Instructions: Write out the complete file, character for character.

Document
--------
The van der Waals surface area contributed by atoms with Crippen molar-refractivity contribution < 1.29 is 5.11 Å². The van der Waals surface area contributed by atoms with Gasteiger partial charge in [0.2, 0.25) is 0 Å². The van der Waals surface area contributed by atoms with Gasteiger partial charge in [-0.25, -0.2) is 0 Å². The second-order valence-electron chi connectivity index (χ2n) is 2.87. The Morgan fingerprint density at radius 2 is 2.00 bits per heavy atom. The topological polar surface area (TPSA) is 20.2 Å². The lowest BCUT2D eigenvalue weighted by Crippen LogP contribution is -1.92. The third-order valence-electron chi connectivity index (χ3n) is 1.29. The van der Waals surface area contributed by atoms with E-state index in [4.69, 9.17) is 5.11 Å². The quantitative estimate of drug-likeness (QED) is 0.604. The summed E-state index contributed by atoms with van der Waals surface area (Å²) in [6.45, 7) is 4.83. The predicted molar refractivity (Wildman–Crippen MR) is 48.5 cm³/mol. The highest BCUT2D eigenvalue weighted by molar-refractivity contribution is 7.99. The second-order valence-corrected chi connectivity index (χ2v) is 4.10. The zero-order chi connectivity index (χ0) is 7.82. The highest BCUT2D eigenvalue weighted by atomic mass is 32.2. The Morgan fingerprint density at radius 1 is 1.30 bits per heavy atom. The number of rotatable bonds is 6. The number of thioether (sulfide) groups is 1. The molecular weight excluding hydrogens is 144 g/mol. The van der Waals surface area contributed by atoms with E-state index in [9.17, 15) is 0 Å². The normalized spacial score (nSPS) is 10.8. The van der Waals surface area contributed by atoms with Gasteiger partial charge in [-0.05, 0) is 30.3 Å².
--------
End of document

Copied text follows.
The van der Waals surface area contributed by atoms with Crippen molar-refractivity contribution < 1.29 is 5.11 Å². The van der Waals surface area contributed by atoms with Gasteiger partial charge in [0.2, 0.25) is 0 Å². The van der Waals surface area contributed by atoms with Gasteiger partial charge in [-0.25, -0.2) is 0 Å². The second-order valence-electron chi connectivity index (χ2n) is 2.87. The Morgan fingerprint density at radius 2 is 2.00 bits per heavy atom. The topological polar surface area (TPSA) is 20.2 Å². The lowest BCUT2D eigenvalue weighted by Crippen LogP contribution is -1.92. The third-order valence-electron chi connectivity index (χ3n) is 1.29. The van der Waals surface area contributed by atoms with E-state index in [4.69, 9.17) is 5.11 Å². The quantitative estimate of drug-likeness (QED) is 0.604. The summed E-state index contributed by atoms with van der Waals surface area (Å²) in [6.45, 7) is 4.83. The predicted molar refractivity (Wildman–Crippen MR) is 48.5 cm³/mol. The highest BCUT2D eigenvalue weighted by molar-refractivity contribution is 7.99. The second-order valence-corrected chi connectivity index (χ2v) is 4.10. The zero-order chi connectivity index (χ0) is 7.82. The highest BCUT2D eigenvalue weighted by atomic mass is 32.2. The Morgan fingerprint density at radius 1 is 1.30 bits per heavy atom. The number of rotatable bonds is 6. The number of thioether (sulfide) groups is 1. The molecular weight excluding hydrogens is 144 g/mol. The van der Waals surface area contributed by atoms with E-state index in [9.17, 15) is 0 Å². The normalized spacial score (nSPS) is 10.8. The van der Waals surface area contributed by atoms with Gasteiger partial charge in [-0.05, 0) is 30.3 Å².